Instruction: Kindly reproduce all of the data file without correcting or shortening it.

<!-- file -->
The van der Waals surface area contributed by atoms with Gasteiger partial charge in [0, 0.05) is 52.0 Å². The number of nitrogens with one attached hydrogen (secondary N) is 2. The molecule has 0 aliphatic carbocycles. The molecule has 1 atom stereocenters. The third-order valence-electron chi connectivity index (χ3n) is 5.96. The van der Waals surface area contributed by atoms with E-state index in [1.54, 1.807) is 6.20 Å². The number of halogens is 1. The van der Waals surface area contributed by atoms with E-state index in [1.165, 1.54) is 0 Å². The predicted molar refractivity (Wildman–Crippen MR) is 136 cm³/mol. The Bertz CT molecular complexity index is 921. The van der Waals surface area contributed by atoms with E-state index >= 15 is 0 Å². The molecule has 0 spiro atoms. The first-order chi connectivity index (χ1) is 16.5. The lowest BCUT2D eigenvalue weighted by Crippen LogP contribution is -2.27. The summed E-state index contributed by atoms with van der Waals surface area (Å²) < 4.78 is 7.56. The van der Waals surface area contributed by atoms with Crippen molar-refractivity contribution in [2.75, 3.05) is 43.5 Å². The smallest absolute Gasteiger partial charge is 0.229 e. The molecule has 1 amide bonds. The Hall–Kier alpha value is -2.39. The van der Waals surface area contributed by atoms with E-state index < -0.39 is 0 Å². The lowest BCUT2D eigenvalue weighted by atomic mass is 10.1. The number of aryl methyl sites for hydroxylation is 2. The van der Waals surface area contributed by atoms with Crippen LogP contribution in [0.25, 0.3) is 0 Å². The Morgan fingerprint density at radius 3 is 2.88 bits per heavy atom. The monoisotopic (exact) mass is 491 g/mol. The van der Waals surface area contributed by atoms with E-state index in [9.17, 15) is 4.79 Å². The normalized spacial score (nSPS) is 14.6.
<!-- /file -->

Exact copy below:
The van der Waals surface area contributed by atoms with Gasteiger partial charge in [0, 0.05) is 52.0 Å². The number of nitrogens with one attached hydrogen (secondary N) is 2. The molecule has 0 aliphatic carbocycles. The molecule has 1 atom stereocenters. The third-order valence-electron chi connectivity index (χ3n) is 5.96. The van der Waals surface area contributed by atoms with E-state index in [1.54, 1.807) is 6.20 Å². The number of halogens is 1. The van der Waals surface area contributed by atoms with E-state index in [1.165, 1.54) is 0 Å². The predicted molar refractivity (Wildman–Crippen MR) is 136 cm³/mol. The Bertz CT molecular complexity index is 921. The van der Waals surface area contributed by atoms with E-state index >= 15 is 0 Å². The molecule has 0 spiro atoms. The first-order chi connectivity index (χ1) is 16.5. The lowest BCUT2D eigenvalue weighted by Crippen LogP contribution is -2.27. The summed E-state index contributed by atoms with van der Waals surface area (Å²) < 4.78 is 7.56. The van der Waals surface area contributed by atoms with Crippen molar-refractivity contribution in [2.75, 3.05) is 43.5 Å². The smallest absolute Gasteiger partial charge is 0.229 e. The molecule has 1 amide bonds. The Hall–Kier alpha value is -2.39. The van der Waals surface area contributed by atoms with E-state index < -0.39 is 0 Å². The lowest BCUT2D eigenvalue weighted by atomic mass is 10.1. The number of aryl methyl sites for hydroxylation is 2. The van der Waals surface area contributed by atoms with Crippen LogP contribution in [0.25, 0.3) is 0 Å². The Morgan fingerprint density at radius 3 is 2.88 bits per heavy atom. The monoisotopic (exact) mass is 491 g/mol. The van der Waals surface area contributed by atoms with E-state index in [9.17, 15) is 4.79 Å². The normalized spacial score (nSPS) is 14.6.